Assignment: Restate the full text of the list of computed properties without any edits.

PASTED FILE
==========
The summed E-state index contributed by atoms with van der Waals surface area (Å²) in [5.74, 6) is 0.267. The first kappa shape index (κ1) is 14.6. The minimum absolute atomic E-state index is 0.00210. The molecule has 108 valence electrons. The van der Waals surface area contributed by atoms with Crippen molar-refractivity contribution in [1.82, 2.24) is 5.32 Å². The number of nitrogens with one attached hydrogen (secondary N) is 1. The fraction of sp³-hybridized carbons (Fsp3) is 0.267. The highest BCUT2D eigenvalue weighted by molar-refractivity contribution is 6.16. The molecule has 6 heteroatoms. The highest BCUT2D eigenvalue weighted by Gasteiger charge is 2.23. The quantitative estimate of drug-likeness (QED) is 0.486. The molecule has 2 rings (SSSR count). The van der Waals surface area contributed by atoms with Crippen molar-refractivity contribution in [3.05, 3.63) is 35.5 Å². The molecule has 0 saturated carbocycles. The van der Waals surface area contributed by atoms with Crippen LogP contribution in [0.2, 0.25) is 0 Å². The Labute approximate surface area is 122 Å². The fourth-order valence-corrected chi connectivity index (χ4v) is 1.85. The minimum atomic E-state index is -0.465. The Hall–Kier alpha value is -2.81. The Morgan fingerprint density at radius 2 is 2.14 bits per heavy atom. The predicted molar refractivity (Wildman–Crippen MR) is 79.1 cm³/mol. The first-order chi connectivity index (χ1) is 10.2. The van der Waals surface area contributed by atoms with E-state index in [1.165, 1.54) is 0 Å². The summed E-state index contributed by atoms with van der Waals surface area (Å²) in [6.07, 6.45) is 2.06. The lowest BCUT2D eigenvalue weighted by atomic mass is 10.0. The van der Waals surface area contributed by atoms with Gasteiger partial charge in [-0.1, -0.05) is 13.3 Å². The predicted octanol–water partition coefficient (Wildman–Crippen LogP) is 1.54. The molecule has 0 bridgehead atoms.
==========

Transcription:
The summed E-state index contributed by atoms with van der Waals surface area (Å²) in [5.74, 6) is 0.267. The first kappa shape index (κ1) is 14.6. The minimum absolute atomic E-state index is 0.00210. The molecule has 108 valence electrons. The van der Waals surface area contributed by atoms with Crippen molar-refractivity contribution in [1.82, 2.24) is 5.32 Å². The number of nitrogens with one attached hydrogen (secondary N) is 1. The fraction of sp³-hybridized carbons (Fsp3) is 0.267. The highest BCUT2D eigenvalue weighted by molar-refractivity contribution is 6.16. The molecule has 6 heteroatoms. The highest BCUT2D eigenvalue weighted by Gasteiger charge is 2.23. The quantitative estimate of drug-likeness (QED) is 0.486. The molecule has 2 rings (SSSR count). The van der Waals surface area contributed by atoms with Crippen molar-refractivity contribution in [3.05, 3.63) is 35.5 Å². The molecule has 0 saturated carbocycles. The van der Waals surface area contributed by atoms with Crippen LogP contribution in [0.2, 0.25) is 0 Å². The Labute approximate surface area is 122 Å². The fourth-order valence-corrected chi connectivity index (χ4v) is 1.85. The minimum atomic E-state index is -0.465. The Hall–Kier alpha value is -2.81. The Morgan fingerprint density at radius 2 is 2.14 bits per heavy atom. The predicted molar refractivity (Wildman–Crippen MR) is 79.1 cm³/mol. The first-order chi connectivity index (χ1) is 10.2. The van der Waals surface area contributed by atoms with E-state index in [1.165, 1.54) is 0 Å². The summed E-state index contributed by atoms with van der Waals surface area (Å²) in [6.07, 6.45) is 2.06. The lowest BCUT2D eigenvalue weighted by atomic mass is 10.0. The van der Waals surface area contributed by atoms with Gasteiger partial charge in [-0.1, -0.05) is 13.3 Å². The predicted octanol–water partition coefficient (Wildman–Crippen LogP) is 1.54. The molecule has 0 bridgehead atoms.